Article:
Rate of Perceived Exertion (RPE)

Using RPE is a great way to keep tabs on the manage the intensity of your workouts and stay in tune with your body without relying on technology or tracking your metrics too closely.

The most compelling argument to adopt RPE is the acknowledgment that that no two runs are identical: a myriad of factors affect the amount of effort required for a workout, both external and internal – both physical and physiological factors affect RPE and how you feel. Including:

  • Weather (wind and temperature).
  • The terrain, steep or undulating, changes in surface.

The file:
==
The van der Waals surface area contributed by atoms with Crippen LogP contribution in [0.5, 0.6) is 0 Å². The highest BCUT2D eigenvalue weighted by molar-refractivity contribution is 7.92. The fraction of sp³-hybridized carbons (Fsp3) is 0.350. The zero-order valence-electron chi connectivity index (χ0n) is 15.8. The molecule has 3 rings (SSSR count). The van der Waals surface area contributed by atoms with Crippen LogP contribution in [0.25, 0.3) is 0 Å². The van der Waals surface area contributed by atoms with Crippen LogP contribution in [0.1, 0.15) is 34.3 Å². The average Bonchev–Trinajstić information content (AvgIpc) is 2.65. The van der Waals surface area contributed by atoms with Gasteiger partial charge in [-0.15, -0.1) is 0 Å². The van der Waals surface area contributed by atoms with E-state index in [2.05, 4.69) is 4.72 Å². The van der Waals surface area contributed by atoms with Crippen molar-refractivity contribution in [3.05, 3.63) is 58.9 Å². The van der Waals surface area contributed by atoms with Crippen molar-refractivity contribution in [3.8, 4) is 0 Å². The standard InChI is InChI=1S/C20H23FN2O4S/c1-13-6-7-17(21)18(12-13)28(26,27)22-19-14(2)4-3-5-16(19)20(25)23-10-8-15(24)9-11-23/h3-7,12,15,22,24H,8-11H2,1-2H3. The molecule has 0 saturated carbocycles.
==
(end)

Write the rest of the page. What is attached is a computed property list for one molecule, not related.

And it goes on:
• Running Shoes, type racing, tempo, stability.
  • Level of tiredness or fatigue (the more tired you feel, the harder effort).
  • Whether you’ve eaten recently,  are you running on empty.
  • Hydration, have you drunk enough.
  • Willpower / motivation, some days you will lose your mojo.

When you consider all the varying factors, it makes less and less sense to compare your performance based purely on Heart rate, pace, distance, or time. Taking a subjective measure given all the factors can be a much better guide of the level of intensity.

There are several different scales used to measure perceived rate of exertion. Our training plans use a scale 1-10. Using effort during your training can be very useful and reduces the dependency on pace, heart rate and power. Ultimately it is how you feel, often more pertinent than what your device(s) measure. 

At its simplest RPE measures the intensity of effort.